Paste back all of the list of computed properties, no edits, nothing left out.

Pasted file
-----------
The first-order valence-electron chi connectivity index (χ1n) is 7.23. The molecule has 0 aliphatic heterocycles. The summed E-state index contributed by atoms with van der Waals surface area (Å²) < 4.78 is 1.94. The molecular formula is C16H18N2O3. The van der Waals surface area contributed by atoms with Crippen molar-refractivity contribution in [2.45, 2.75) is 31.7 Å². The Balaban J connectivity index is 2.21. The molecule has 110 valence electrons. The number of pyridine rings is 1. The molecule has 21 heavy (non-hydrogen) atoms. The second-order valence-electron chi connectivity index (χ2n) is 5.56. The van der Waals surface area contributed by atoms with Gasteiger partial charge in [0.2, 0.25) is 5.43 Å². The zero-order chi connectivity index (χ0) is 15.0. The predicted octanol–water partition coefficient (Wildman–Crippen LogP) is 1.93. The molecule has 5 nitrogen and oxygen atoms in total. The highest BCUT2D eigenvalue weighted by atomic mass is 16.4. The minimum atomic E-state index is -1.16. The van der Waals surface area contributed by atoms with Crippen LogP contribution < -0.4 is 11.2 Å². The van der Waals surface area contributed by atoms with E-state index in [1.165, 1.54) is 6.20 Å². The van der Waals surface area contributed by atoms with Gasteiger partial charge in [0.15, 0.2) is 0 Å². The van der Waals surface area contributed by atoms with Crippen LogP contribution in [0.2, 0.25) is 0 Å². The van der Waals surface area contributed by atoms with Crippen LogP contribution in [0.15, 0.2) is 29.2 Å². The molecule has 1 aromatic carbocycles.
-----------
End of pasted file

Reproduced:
The first-order valence-electron chi connectivity index (χ1n) is 7.23. The molecule has 0 aliphatic heterocycles. The summed E-state index contributed by atoms with van der Waals surface area (Å²) < 4.78 is 1.94. The molecular formula is C16H18N2O3. The van der Waals surface area contributed by atoms with Crippen molar-refractivity contribution in [2.45, 2.75) is 31.7 Å². The Balaban J connectivity index is 2.21. The molecule has 110 valence electrons. The number of pyridine rings is 1. The molecule has 21 heavy (non-hydrogen) atoms. The second-order valence-electron chi connectivity index (χ2n) is 5.56. The van der Waals surface area contributed by atoms with Gasteiger partial charge in [0.2, 0.25) is 5.43 Å². The zero-order chi connectivity index (χ0) is 15.0. The predicted octanol–water partition coefficient (Wildman–Crippen LogP) is 1.93. The molecule has 5 nitrogen and oxygen atoms in total. The highest BCUT2D eigenvalue weighted by atomic mass is 16.4. The minimum atomic E-state index is -1.16. The van der Waals surface area contributed by atoms with Crippen LogP contribution < -0.4 is 11.2 Å². The van der Waals surface area contributed by atoms with E-state index in [1.165, 1.54) is 6.20 Å². The van der Waals surface area contributed by atoms with Gasteiger partial charge in [0.15, 0.2) is 0 Å². The van der Waals surface area contributed by atoms with Crippen LogP contribution in [0.2, 0.25) is 0 Å². The van der Waals surface area contributed by atoms with Crippen LogP contribution in [0.15, 0.2) is 29.2 Å². The molecule has 1 aromatic carbocycles.